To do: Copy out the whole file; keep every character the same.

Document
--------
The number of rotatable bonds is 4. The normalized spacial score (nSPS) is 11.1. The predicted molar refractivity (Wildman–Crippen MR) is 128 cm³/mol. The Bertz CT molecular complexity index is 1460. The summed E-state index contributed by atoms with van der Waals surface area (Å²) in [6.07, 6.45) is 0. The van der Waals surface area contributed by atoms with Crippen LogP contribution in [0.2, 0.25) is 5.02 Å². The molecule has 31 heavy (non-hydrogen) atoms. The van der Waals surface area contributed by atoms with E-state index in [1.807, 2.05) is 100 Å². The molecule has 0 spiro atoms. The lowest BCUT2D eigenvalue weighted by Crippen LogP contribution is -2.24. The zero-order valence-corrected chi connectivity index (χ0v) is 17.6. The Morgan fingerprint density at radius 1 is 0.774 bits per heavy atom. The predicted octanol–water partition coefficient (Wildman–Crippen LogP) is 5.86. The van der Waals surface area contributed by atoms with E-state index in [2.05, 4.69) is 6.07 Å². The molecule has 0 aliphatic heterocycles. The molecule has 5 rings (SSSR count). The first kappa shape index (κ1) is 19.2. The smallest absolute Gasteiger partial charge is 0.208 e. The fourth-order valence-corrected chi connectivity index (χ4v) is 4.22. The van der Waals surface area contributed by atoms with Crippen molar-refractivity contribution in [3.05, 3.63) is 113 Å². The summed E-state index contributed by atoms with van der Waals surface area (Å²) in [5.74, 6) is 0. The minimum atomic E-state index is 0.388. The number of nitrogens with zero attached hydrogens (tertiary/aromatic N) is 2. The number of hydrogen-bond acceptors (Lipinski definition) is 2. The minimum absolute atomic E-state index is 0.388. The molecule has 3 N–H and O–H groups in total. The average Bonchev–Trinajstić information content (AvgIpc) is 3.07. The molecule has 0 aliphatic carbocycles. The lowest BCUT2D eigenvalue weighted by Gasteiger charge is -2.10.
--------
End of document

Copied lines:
The number of rotatable bonds is 4. The normalized spacial score (nSPS) is 11.1. The predicted molar refractivity (Wildman–Crippen MR) is 128 cm³/mol. The Bertz CT molecular complexity index is 1460. The summed E-state index contributed by atoms with van der Waals surface area (Å²) in [6.07, 6.45) is 0. The van der Waals surface area contributed by atoms with Crippen LogP contribution in [0.2, 0.25) is 5.02 Å². The molecule has 31 heavy (non-hydrogen) atoms. The van der Waals surface area contributed by atoms with E-state index in [1.807, 2.05) is 100 Å². The molecule has 0 spiro atoms. The lowest BCUT2D eigenvalue weighted by Crippen LogP contribution is -2.24. The zero-order valence-corrected chi connectivity index (χ0v) is 17.6. The Morgan fingerprint density at radius 1 is 0.774 bits per heavy atom. The predicted octanol–water partition coefficient (Wildman–Crippen LogP) is 5.86. The van der Waals surface area contributed by atoms with E-state index in [2.05, 4.69) is 6.07 Å². The molecule has 0 aliphatic heterocycles. The molecule has 5 rings (SSSR count). The first kappa shape index (κ1) is 19.2. The smallest absolute Gasteiger partial charge is 0.208 e. The fourth-order valence-corrected chi connectivity index (χ4v) is 4.22. The van der Waals surface area contributed by atoms with Crippen molar-refractivity contribution in [3.05, 3.63) is 113 Å². The summed E-state index contributed by atoms with van der Waals surface area (Å²) in [5.74, 6) is 0. The minimum atomic E-state index is 0.388. The number of nitrogens with zero attached hydrogens (tertiary/aromatic N) is 2. The number of hydrogen-bond acceptors (Lipinski definition) is 2. The minimum absolute atomic E-state index is 0.388. The molecule has 3 N–H and O–H groups in total. The average Bonchev–Trinajstić information content (AvgIpc) is 3.07. The molecule has 0 aliphatic carbocycles. The lowest BCUT2D eigenvalue weighted by Gasteiger charge is -2.10.